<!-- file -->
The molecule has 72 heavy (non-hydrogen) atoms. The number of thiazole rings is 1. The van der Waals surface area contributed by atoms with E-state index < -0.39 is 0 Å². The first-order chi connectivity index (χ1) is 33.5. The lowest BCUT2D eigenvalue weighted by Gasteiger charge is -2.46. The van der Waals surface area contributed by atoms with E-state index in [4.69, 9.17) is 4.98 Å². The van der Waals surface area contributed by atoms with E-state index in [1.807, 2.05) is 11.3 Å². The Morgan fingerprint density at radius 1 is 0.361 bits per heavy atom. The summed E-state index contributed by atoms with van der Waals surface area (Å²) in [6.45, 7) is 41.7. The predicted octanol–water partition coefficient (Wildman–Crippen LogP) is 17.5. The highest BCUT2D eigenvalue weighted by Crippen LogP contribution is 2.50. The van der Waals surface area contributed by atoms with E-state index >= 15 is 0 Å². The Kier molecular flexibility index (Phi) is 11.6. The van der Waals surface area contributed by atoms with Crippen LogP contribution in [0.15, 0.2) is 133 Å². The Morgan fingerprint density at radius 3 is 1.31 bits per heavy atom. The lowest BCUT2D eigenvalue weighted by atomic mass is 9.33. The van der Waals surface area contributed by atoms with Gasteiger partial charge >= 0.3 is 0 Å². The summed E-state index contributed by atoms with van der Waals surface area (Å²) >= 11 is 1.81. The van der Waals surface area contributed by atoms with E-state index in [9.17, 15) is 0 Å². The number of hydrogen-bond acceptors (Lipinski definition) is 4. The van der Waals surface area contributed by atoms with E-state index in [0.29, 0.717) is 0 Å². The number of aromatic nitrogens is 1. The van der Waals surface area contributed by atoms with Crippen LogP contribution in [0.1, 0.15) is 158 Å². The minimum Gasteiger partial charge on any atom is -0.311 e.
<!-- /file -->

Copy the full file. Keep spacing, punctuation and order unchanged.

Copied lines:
The molecule has 72 heavy (non-hydrogen) atoms. The number of thiazole rings is 1. The van der Waals surface area contributed by atoms with E-state index < -0.39 is 0 Å². The first-order chi connectivity index (χ1) is 33.5. The lowest BCUT2D eigenvalue weighted by Gasteiger charge is -2.46. The van der Waals surface area contributed by atoms with E-state index in [4.69, 9.17) is 4.98 Å². The van der Waals surface area contributed by atoms with E-state index in [1.807, 2.05) is 11.3 Å². The Morgan fingerprint density at radius 1 is 0.361 bits per heavy atom. The summed E-state index contributed by atoms with van der Waals surface area (Å²) in [6.45, 7) is 41.7. The predicted octanol–water partition coefficient (Wildman–Crippen LogP) is 17.5. The highest BCUT2D eigenvalue weighted by Crippen LogP contribution is 2.50. The van der Waals surface area contributed by atoms with E-state index >= 15 is 0 Å². The Kier molecular flexibility index (Phi) is 11.6. The van der Waals surface area contributed by atoms with Crippen LogP contribution in [0.15, 0.2) is 133 Å². The Morgan fingerprint density at radius 3 is 1.31 bits per heavy atom. The lowest BCUT2D eigenvalue weighted by atomic mass is 9.33. The van der Waals surface area contributed by atoms with Gasteiger partial charge >= 0.3 is 0 Å². The summed E-state index contributed by atoms with van der Waals surface area (Å²) >= 11 is 1.81. The van der Waals surface area contributed by atoms with E-state index in [9.17, 15) is 0 Å². The number of hydrogen-bond acceptors (Lipinski definition) is 4. The van der Waals surface area contributed by atoms with E-state index in [0.29, 0.717) is 0 Å². The number of aromatic nitrogens is 1. The van der Waals surface area contributed by atoms with Crippen LogP contribution in [0.1, 0.15) is 158 Å². The minimum Gasteiger partial charge on any atom is -0.311 e.